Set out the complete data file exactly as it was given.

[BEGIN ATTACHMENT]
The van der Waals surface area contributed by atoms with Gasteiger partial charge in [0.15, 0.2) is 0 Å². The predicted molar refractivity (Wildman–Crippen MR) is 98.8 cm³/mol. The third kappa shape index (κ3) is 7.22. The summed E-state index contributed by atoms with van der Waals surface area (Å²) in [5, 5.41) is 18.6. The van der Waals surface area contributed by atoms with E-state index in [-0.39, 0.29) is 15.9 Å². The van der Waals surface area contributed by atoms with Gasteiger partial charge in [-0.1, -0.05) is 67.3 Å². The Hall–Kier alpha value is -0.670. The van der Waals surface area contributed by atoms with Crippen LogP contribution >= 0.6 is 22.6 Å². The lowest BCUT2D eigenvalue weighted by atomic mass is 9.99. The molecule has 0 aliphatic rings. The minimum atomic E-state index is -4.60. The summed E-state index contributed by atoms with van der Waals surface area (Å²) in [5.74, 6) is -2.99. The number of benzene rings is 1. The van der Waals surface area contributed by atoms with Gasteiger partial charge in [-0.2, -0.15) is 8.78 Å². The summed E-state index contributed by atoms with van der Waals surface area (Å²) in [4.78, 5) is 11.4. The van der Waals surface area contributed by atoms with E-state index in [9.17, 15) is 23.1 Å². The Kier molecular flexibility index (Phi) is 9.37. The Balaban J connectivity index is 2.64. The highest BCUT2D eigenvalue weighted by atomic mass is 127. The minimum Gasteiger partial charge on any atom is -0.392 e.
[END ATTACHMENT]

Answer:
The van der Waals surface area contributed by atoms with Gasteiger partial charge in [0.15, 0.2) is 0 Å². The predicted molar refractivity (Wildman–Crippen MR) is 98.8 cm³/mol. The third kappa shape index (κ3) is 7.22. The summed E-state index contributed by atoms with van der Waals surface area (Å²) in [5, 5.41) is 18.6. The van der Waals surface area contributed by atoms with E-state index in [-0.39, 0.29) is 15.9 Å². The van der Waals surface area contributed by atoms with Gasteiger partial charge in [-0.1, -0.05) is 67.3 Å². The Hall–Kier alpha value is -0.670. The van der Waals surface area contributed by atoms with Crippen LogP contribution >= 0.6 is 22.6 Å². The lowest BCUT2D eigenvalue weighted by atomic mass is 9.99. The molecule has 0 aliphatic rings. The minimum atomic E-state index is -4.60. The summed E-state index contributed by atoms with van der Waals surface area (Å²) in [5.74, 6) is -2.99. The number of benzene rings is 1. The van der Waals surface area contributed by atoms with Gasteiger partial charge in [-0.2, -0.15) is 8.78 Å². The summed E-state index contributed by atoms with van der Waals surface area (Å²) in [4.78, 5) is 11.4. The van der Waals surface area contributed by atoms with E-state index in [9.17, 15) is 23.1 Å². The Kier molecular flexibility index (Phi) is 9.37. The Balaban J connectivity index is 2.64. The highest BCUT2D eigenvalue weighted by atomic mass is 127. The minimum Gasteiger partial charge on any atom is -0.392 e.